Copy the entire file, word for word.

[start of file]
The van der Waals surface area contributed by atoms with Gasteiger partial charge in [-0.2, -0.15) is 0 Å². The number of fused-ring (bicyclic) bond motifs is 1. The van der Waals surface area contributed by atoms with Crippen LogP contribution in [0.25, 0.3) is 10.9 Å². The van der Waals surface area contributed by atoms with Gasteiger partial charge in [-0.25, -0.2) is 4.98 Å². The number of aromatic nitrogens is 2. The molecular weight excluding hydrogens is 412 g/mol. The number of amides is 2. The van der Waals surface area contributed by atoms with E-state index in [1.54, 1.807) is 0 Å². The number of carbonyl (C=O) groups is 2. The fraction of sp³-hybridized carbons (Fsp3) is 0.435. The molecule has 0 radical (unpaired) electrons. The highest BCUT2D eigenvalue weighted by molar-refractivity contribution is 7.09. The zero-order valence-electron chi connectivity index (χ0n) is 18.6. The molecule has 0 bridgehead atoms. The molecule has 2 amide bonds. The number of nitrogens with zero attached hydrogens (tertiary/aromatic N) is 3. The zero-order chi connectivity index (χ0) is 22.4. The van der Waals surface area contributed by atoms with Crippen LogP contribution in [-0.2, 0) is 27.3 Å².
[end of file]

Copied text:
The van der Waals surface area contributed by atoms with Gasteiger partial charge in [-0.2, -0.15) is 0 Å². The number of fused-ring (bicyclic) bond motifs is 1. The van der Waals surface area contributed by atoms with Crippen LogP contribution in [0.25, 0.3) is 10.9 Å². The van der Waals surface area contributed by atoms with Gasteiger partial charge in [-0.25, -0.2) is 4.98 Å². The number of aromatic nitrogens is 2. The molecular weight excluding hydrogens is 412 g/mol. The number of amides is 2. The van der Waals surface area contributed by atoms with E-state index in [1.54, 1.807) is 0 Å². The number of carbonyl (C=O) groups is 2. The fraction of sp³-hybridized carbons (Fsp3) is 0.435. The molecule has 0 radical (unpaired) electrons. The highest BCUT2D eigenvalue weighted by molar-refractivity contribution is 7.09. The zero-order valence-electron chi connectivity index (χ0n) is 18.6. The molecule has 0 bridgehead atoms. The molecule has 2 amide bonds. The number of nitrogens with zero attached hydrogens (tertiary/aromatic N) is 3. The zero-order chi connectivity index (χ0) is 22.4. The van der Waals surface area contributed by atoms with Crippen LogP contribution in [-0.2, 0) is 27.3 Å².